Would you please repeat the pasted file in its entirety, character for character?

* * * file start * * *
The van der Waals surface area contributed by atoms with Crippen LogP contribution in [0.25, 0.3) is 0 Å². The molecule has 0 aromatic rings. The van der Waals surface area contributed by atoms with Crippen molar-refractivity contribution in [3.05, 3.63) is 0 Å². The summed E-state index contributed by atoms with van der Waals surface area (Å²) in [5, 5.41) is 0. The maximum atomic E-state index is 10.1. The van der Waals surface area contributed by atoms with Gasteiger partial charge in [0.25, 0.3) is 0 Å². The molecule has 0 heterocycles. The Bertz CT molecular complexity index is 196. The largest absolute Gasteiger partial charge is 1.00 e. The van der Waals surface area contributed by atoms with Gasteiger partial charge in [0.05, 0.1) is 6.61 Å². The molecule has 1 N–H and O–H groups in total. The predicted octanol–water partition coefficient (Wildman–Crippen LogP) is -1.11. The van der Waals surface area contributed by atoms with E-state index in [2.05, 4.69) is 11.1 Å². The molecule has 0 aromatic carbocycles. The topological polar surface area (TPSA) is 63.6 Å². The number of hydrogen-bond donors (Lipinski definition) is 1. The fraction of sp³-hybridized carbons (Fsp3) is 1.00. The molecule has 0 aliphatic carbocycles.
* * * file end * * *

The van der Waals surface area contributed by atoms with Crippen LogP contribution in [0.25, 0.3) is 0 Å². The molecule has 0 aromatic rings. The van der Waals surface area contributed by atoms with Crippen molar-refractivity contribution in [3.05, 3.63) is 0 Å². The summed E-state index contributed by atoms with van der Waals surface area (Å²) in [5, 5.41) is 0. The maximum atomic E-state index is 10.1. The van der Waals surface area contributed by atoms with Gasteiger partial charge in [0.25, 0.3) is 0 Å². The molecule has 0 heterocycles. The Bertz CT molecular complexity index is 196. The largest absolute Gasteiger partial charge is 1.00 e. The van der Waals surface area contributed by atoms with Gasteiger partial charge in [0.05, 0.1) is 6.61 Å². The molecule has 1 N–H and O–H groups in total. The predicted octanol–water partition coefficient (Wildman–Crippen LogP) is -1.11. The van der Waals surface area contributed by atoms with E-state index in [2.05, 4.69) is 11.1 Å². The molecule has 0 aromatic carbocycles. The topological polar surface area (TPSA) is 63.6 Å². The number of hydrogen-bond donors (Lipinski definition) is 1. The fraction of sp³-hybridized carbons (Fsp3) is 1.00. The molecule has 0 aliphatic carbocycles.